100% Biker 210

100% Biker 210
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On 2nd July 2016, the man behind the world’s most famous custom motorcycle died at the age of 79. The bike is the ‘Captain America’ Panhead from ‘Easy Rider’, but until recent years barely anyone knew the name of Clifford ‘Sonny’ Vaughs.

Quite exactly the role that Vaughs played is one of the many and unanswerable questions surrounding Easy Rider. How many bikes were built, two or four? How many, if any, survived? Who bought the LAPD police bikes at auction—Peter Fonda, Clifford Vaughs or Ben Hardy? Did Dean Lanza built as well as paint the bikes as his son claims? Did Fonda pay for them or, as his co-star later claimed, were they personally financed by Dennis Hopper? Many of those involved—Hopper, writer Terry Southern, builder Ben Hardy—are now dead, but there were many versions of the story even while the cameras were still rolling.

As late as 2007, Fonda was quoted as saying he’d built the bikes with the help of ‘five guys from Watts’, but the generally accepted story is that Vaughs designed both Captain America and the Billy Bike and both were actually built by the man he called his mentor, Ben Hardy. And, for 40 years, no-one had ever heard of either while Captain America became and remains one of the recognisable bikes on the planet. Why? The likely and unpalatable truth is because both Hardy and Vaughs were African Americans.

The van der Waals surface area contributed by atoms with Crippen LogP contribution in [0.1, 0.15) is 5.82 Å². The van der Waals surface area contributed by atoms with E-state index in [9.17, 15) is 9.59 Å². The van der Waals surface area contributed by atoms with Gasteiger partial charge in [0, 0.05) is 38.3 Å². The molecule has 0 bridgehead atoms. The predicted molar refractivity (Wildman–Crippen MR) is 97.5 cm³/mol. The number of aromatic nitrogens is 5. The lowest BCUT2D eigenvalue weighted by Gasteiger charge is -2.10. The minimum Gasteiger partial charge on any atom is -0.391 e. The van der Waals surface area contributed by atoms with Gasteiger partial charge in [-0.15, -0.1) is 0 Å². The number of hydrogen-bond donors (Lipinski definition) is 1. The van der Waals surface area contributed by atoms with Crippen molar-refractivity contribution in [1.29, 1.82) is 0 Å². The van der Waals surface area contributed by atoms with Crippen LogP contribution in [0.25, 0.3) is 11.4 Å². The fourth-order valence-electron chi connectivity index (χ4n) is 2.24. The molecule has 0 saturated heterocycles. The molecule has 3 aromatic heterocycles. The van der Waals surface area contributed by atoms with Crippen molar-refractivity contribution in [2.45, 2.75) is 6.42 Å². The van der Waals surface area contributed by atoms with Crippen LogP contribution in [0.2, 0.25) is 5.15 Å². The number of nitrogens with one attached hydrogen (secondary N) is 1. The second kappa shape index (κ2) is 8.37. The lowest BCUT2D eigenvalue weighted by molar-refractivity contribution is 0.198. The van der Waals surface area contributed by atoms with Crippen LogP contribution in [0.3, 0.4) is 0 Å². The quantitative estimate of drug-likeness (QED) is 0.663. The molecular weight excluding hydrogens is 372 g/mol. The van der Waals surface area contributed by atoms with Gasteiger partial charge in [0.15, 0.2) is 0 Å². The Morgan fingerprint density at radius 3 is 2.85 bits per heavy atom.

Although Easy Rider only occupied a few weeks of his life (he was briefly employed as an associate producer before being fired by Hopper), Cliff Vaughs was a multi-faceted man and this was only one tiny part of his remarkable life. He came to custom bikes in 1961 when he first met Ben Hardy who taught him how to rewire his 1947 Knucklehead. A civil rights activist, he joined the Students Non-Violent Coordinating Committee and rode the Knuck in Alabama in 1964 because “I thought I could be an example to the black folks living in the South … I wanted to be a visible example to them; a free black man on a custom motorcycle.” In 2012, he recalled how, while riding in Arkansas, a pickup truck U-turned and took a shot at him…

He worked as a news photographer, made documentaries, rode with the Chosen Few (one of the few racially integrated bike clubs of the time) and later disappeared—apparently with someone else’s boat—to smuggle political refugees out of Honduras and marijuana into Miami before being thrown overboard by pirates. How much is true? That’s something Vaughs took to his grave. What is known is that it wasn’t until 2009 his and Ben Hardy’s role in Easy Rider was revealed by Jesse James. For the last years of his life, Clifford Vaughs began to receive belated recognition, although he didn’t actually see the film until last year. It was all too late for Ben Hardy who had passed away in 1994.

Vaughs would probably have liked the fact that there are even conflicting stories about his death. It was widely reported he died peacefully in his bed, but the LA Times reported that his partner found him dead outside her house with a wound to the back of his head. Even to the end, Cliff Vaughs was creating his own legends.